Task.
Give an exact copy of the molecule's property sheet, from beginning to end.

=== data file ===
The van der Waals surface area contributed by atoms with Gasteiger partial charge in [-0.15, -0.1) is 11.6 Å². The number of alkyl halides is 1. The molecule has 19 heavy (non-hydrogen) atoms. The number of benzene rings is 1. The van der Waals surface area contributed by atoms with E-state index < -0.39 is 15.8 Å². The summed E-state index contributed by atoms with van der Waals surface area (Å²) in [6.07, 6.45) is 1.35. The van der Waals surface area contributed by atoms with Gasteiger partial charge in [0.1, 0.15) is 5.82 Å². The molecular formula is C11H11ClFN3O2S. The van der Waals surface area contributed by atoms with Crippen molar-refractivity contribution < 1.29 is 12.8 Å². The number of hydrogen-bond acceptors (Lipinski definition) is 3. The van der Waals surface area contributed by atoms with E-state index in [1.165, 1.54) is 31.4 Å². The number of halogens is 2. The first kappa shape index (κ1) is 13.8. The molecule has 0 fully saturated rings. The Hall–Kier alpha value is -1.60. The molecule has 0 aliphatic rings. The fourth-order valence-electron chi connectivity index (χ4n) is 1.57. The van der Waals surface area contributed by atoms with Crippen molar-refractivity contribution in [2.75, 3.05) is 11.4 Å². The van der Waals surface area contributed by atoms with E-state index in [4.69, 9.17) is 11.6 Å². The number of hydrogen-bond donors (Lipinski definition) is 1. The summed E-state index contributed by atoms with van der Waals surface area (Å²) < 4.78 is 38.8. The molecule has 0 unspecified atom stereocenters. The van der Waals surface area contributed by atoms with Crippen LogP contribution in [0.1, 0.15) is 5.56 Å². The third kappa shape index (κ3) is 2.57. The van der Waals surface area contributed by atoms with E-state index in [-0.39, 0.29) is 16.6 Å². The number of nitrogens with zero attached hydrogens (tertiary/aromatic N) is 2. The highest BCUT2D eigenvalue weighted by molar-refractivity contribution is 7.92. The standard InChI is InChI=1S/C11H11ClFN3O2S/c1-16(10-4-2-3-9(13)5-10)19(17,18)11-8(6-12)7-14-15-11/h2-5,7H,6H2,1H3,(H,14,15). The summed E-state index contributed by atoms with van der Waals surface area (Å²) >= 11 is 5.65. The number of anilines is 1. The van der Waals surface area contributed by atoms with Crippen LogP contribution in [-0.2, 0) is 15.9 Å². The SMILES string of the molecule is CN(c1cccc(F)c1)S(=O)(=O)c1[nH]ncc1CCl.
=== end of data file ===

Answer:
The van der Waals surface area contributed by atoms with Gasteiger partial charge in [-0.15, -0.1) is 11.6 Å². The number of alkyl halides is 1. The molecule has 19 heavy (non-hydrogen) atoms. The number of benzene rings is 1. The van der Waals surface area contributed by atoms with E-state index < -0.39 is 15.8 Å². The summed E-state index contributed by atoms with van der Waals surface area (Å²) in [6.07, 6.45) is 1.35. The van der Waals surface area contributed by atoms with Gasteiger partial charge in [0.1, 0.15) is 5.82 Å². The molecular formula is C11H11ClFN3O2S. The van der Waals surface area contributed by atoms with Crippen molar-refractivity contribution < 1.29 is 12.8 Å². The number of hydrogen-bond acceptors (Lipinski definition) is 3. The van der Waals surface area contributed by atoms with E-state index in [1.165, 1.54) is 31.4 Å². The number of halogens is 2. The first kappa shape index (κ1) is 13.8. The molecule has 0 fully saturated rings. The Hall–Kier alpha value is -1.60. The molecule has 0 aliphatic rings. The fourth-order valence-electron chi connectivity index (χ4n) is 1.57. The van der Waals surface area contributed by atoms with Crippen molar-refractivity contribution in [2.75, 3.05) is 11.4 Å². The van der Waals surface area contributed by atoms with E-state index in [4.69, 9.17) is 11.6 Å². The number of hydrogen-bond donors (Lipinski definition) is 1. The summed E-state index contributed by atoms with van der Waals surface area (Å²) < 4.78 is 38.8. The molecule has 0 unspecified atom stereocenters. The van der Waals surface area contributed by atoms with Crippen LogP contribution in [0.1, 0.15) is 5.56 Å². The third kappa shape index (κ3) is 2.57. The van der Waals surface area contributed by atoms with E-state index in [-0.39, 0.29) is 16.6 Å². The number of nitrogens with zero attached hydrogens (tertiary/aromatic N) is 2. The highest BCUT2D eigenvalue weighted by molar-refractivity contribution is 7.92. The standard InChI is InChI=1S/C11H11ClFN3O2S/c1-16(10-4-2-3-9(13)5-10)19(17,18)11-8(6-12)7-14-15-11/h2-5,7H,6H2,1H3,(H,14,15). The summed E-state index contributed by atoms with van der Waals surface area (Å²) >= 11 is 5.65. The number of anilines is 1. The van der Waals surface area contributed by atoms with Crippen LogP contribution in [-0.2, 0) is 15.9 Å². The SMILES string of the molecule is CN(c1cccc(F)c1)S(=O)(=O)c1[nH]ncc1CCl.